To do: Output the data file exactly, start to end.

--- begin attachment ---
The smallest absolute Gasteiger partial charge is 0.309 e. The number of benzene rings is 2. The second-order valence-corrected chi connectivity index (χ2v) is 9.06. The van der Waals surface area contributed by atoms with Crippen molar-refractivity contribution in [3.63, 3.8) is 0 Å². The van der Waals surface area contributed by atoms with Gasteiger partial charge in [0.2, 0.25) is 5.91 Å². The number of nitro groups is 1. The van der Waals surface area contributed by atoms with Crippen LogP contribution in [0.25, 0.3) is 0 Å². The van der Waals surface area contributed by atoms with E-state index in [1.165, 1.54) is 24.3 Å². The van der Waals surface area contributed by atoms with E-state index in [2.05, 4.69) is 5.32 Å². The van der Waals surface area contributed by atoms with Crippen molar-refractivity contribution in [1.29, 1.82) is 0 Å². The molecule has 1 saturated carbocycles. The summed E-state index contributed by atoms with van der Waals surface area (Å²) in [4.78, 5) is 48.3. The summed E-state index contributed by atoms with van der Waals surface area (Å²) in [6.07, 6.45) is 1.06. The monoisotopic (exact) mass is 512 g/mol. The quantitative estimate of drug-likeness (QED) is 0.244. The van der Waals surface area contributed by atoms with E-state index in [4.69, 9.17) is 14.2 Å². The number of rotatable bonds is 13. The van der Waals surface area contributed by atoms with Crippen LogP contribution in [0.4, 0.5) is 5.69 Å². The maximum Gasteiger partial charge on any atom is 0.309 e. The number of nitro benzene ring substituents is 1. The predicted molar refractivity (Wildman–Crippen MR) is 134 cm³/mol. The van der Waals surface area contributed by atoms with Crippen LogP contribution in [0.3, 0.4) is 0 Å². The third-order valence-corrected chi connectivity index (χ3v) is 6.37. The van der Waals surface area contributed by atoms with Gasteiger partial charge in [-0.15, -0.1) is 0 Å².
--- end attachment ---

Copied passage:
The smallest absolute Gasteiger partial charge is 0.309 e. The number of benzene rings is 2. The second-order valence-corrected chi connectivity index (χ2v) is 9.06. The van der Waals surface area contributed by atoms with Crippen molar-refractivity contribution in [3.63, 3.8) is 0 Å². The van der Waals surface area contributed by atoms with Gasteiger partial charge in [0.2, 0.25) is 5.91 Å². The number of nitro groups is 1. The van der Waals surface area contributed by atoms with Crippen LogP contribution in [0.25, 0.3) is 0 Å². The van der Waals surface area contributed by atoms with E-state index in [1.165, 1.54) is 24.3 Å². The van der Waals surface area contributed by atoms with E-state index in [2.05, 4.69) is 5.32 Å². The van der Waals surface area contributed by atoms with Crippen molar-refractivity contribution in [1.29, 1.82) is 0 Å². The molecule has 1 saturated carbocycles. The summed E-state index contributed by atoms with van der Waals surface area (Å²) in [4.78, 5) is 48.3. The summed E-state index contributed by atoms with van der Waals surface area (Å²) in [6.07, 6.45) is 1.06. The monoisotopic (exact) mass is 512 g/mol. The quantitative estimate of drug-likeness (QED) is 0.244. The van der Waals surface area contributed by atoms with E-state index in [4.69, 9.17) is 14.2 Å². The number of rotatable bonds is 13. The van der Waals surface area contributed by atoms with Crippen LogP contribution in [0.4, 0.5) is 5.69 Å². The maximum Gasteiger partial charge on any atom is 0.309 e. The number of nitro benzene ring substituents is 1. The predicted molar refractivity (Wildman–Crippen MR) is 134 cm³/mol. The van der Waals surface area contributed by atoms with Crippen LogP contribution in [0.3, 0.4) is 0 Å². The third-order valence-corrected chi connectivity index (χ3v) is 6.37. The van der Waals surface area contributed by atoms with Gasteiger partial charge in [-0.15, -0.1) is 0 Å².